TOPArt & CultureMovies & TVWorlds Within Worlds: Short Films Take the Stage at Sony Park Mini

Worlds Within Worlds: Short Films Take the Stage at Sony Park Mini

A diverse array of stories and storytellers from around the world are taking up temporary residence in Ginza

By Mike Fu

Mike Fu

By Mike Fu

Hidden within a subterranean parking lot in the Tokyo Metro’s Ginza station is a pop-up space called Sony Park Mini. A gallery of paintings, an experimental music studio and an ambient light exhibition have cycled through the venue in the past months alone. The latest occupant of Sony Park Mini offers a whole slate of visual and sonic experiences in cinematic form. From now through May 31, you can catch up to 10 unique screenings at the “short film playground” Ginzaza (stylized as GINZAZA), where a diverse array of stories and storytellers from around the world are taking up temporary residence in one of central Tokyo’s most upscale neighborhoods.

Ginzaza is the brainchild of translator-filmmaker duo Aiko Masubuchi and Neo Sora. Hailing from Tokyo and New York, Masubuchi and Sora curated this eclectic lineup of works by filmmakers from the United States, Japan, Vietnam, Hong Kong, the Philippines, Sweden and Colombia. During the week, one film screens at the top of each hour from 9:00 am to 6:00 pm. Omnibus programs of three to four films can be viewed at set hours on the weekend. All screenings are presented with subtitles in both Japanese and English, making them accessible to native and foreign audiences alike. For the price of ¥100 per film, you can immerse yourself in a whole other world in between shopping errands. 

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Photo credit: Logan Triplett, director of photography for Buzzkill

The Films

Masubuchi and Sora first encountered many of these works while touring with their own short film, The Chicken, which premiered at Switzerland’s Locarno International Film Festival in 2020. With “The Possibilities of Short Films” as the title for its first edition, Ginzaza presents the viewer with a dazzling breadth of potentiality.

Vietnamese director Phạm Ngọc Lân’s The Unseen River is a mesmeric tale of two pairs of lovers whose conversations and dreamlike meanderings along the Mekong River recall the work of acclaimed Thai filmmaker Apichatpong Weerasethakul (Syndromes and a Century). Drought-stricken downtown Los Angeles is the setting for a deceptively simple narrative by Masami Kawai, whose masterfully cast Zona brims with pathos and pluckiness.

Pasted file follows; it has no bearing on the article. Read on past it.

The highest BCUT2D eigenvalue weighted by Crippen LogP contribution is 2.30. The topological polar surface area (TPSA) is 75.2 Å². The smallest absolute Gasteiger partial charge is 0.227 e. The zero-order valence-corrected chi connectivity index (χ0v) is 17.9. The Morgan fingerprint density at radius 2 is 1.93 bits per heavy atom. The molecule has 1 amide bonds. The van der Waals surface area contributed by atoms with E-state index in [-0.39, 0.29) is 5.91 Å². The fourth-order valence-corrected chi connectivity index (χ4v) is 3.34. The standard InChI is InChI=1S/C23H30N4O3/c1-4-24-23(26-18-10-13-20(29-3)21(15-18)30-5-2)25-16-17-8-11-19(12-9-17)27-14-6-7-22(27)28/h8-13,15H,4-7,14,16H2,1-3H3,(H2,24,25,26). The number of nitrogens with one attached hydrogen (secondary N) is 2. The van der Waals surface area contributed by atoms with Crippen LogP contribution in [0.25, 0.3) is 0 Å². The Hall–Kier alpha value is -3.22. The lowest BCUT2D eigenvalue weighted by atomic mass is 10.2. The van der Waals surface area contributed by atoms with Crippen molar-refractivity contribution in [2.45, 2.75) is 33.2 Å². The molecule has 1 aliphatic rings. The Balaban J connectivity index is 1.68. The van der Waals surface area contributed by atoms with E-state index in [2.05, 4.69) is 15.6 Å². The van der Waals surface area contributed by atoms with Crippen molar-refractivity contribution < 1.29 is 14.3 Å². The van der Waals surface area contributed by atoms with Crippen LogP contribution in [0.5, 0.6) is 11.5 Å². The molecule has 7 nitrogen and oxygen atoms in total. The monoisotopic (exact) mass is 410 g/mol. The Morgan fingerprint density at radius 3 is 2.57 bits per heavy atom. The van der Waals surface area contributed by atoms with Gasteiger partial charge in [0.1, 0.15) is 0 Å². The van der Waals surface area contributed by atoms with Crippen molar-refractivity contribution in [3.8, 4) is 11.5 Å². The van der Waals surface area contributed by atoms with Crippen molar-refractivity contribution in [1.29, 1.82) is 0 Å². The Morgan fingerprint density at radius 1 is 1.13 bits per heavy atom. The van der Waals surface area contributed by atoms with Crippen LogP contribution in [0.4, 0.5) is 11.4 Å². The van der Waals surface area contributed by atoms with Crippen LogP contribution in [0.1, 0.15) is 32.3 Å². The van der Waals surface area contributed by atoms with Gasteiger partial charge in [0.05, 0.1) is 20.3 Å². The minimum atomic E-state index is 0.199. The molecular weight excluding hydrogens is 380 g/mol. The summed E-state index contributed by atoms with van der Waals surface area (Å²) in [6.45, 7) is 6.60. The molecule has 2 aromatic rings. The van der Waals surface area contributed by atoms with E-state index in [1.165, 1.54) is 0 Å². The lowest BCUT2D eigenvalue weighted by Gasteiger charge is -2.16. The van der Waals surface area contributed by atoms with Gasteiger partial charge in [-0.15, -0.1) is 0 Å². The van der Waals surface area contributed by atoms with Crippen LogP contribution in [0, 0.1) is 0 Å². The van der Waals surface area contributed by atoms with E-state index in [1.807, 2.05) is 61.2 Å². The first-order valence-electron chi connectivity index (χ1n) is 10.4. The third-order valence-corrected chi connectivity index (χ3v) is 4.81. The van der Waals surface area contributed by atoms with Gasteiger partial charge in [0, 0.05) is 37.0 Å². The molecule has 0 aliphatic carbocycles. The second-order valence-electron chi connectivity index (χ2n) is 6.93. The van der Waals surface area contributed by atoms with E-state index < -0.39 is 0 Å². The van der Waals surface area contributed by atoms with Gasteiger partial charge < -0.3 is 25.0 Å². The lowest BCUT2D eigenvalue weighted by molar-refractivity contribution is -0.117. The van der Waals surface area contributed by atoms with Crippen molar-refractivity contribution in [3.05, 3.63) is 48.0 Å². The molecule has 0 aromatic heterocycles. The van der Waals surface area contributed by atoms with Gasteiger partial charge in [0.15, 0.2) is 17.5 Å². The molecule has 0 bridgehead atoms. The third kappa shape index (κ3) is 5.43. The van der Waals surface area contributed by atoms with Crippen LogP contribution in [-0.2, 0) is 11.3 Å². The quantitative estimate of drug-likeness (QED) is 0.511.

Shades of Harmony Korine or Sean Baker can be seen in Kathy E. Mitrani’s Buzzkill, which follows prepubescent sisters on a hot summer’s day in Florida as they get embroiled in the volatile antics of a local clique. Meanwhile, youth looks completely different for the protagonist of Rafael Manuel’s Filipiñana, who trudges around the golf course where she is employed in search of distraction or simply a spot to doze.

On the more experimental end of the programming, Simon Liu trains his eye on the frenetic urban energy of Hong Kong in Happy Valley. Shot on 16 mm film, the dynamic color palette of Liu’s visual poem includes locations that hearken to iconic scenes from the oeuvre of Wong Kar-wai; the discordant soundtrack and editing, however, render Liu’s work closer to a sort of city symphony, in the vein of Godfrey Reggio (Koyaanisqatsi) and the like.

The cover of ZineZaZa

ZineZaZa

Masubuchi and Sora collaborated with Tokyo-based designer Ray Masaki and film programmer-writer Kimi Idonuma to produce the bilingual ZineZaZa, a complimentary publication that includes a Q&A with the organizers and suggested “pairings” for all of the featured shorts, running the gamut from bakery treats to playlists to digital mood boards.

The Sony Park Mini venue sports a coffee bar so visitors can easily grab a beverage before or after a viewing and enjoy a respite from the bustling crowds of Ginza. Just beyond a partition is the screening room where eight movable seats and a big red rug create a cozy, convivial setting in which to enjoy the films. It’s truly a space with a human touch — no small feat to produce such an atmosphere in the corner of an underground parking lot.

Masubuchi and Sora hope a wide range of people can drop by for the first edition of Ginzaza. They believe that “a good film can make you see the world differently, even by a little.” Sometimes we all need an interlude like this to remember our humanity, to transcend our day-to-day.

A few practical notes to keep in mind: Tickets go on sale 30 minutes before each screening and are available on a first-come, first-served basis. The venue is probably most easily located if you navigate towards exits C1-C3 or B7 in the Ginza station, near which you’ll find pillars with text indicating your proximity to Sony Park Mini. If you’re coming from aboveground, duck into the subway entrance between Hermès and Coach on Harumi Dori.

For more information, visit the official Ginzaza website.


Top and feature image: Still from Phạm Ngọc Lân’s The Unseen River